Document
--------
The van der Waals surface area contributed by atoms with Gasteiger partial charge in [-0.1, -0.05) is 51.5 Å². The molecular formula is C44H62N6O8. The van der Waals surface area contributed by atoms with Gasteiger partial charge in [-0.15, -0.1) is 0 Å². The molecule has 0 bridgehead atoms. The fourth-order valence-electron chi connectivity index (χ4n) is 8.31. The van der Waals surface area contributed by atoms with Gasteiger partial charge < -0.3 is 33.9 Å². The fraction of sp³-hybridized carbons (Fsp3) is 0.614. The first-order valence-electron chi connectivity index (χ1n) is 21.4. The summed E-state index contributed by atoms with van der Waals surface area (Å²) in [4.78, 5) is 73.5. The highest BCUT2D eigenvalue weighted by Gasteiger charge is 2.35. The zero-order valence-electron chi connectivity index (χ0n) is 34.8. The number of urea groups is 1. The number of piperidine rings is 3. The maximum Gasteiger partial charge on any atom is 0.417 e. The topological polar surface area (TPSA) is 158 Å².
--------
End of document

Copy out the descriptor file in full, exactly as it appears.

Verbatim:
The van der Waals surface area contributed by atoms with Gasteiger partial charge in [-0.1, -0.05) is 51.5 Å². The molecular formula is C44H62N6O8. The van der Waals surface area contributed by atoms with Gasteiger partial charge in [-0.15, -0.1) is 0 Å². The molecule has 0 bridgehead atoms. The fourth-order valence-electron chi connectivity index (χ4n) is 8.31. The van der Waals surface area contributed by atoms with Gasteiger partial charge < -0.3 is 33.9 Å². The fraction of sp³-hybridized carbons (Fsp3) is 0.614. The first-order valence-electron chi connectivity index (χ1n) is 21.4. The summed E-state index contributed by atoms with van der Waals surface area (Å²) in [4.78, 5) is 73.5. The highest BCUT2D eigenvalue weighted by Gasteiger charge is 2.35. The zero-order valence-electron chi connectivity index (χ0n) is 34.8. The number of urea groups is 1. The number of piperidine rings is 3. The maximum Gasteiger partial charge on any atom is 0.417 e. The topological polar surface area (TPSA) is 158 Å².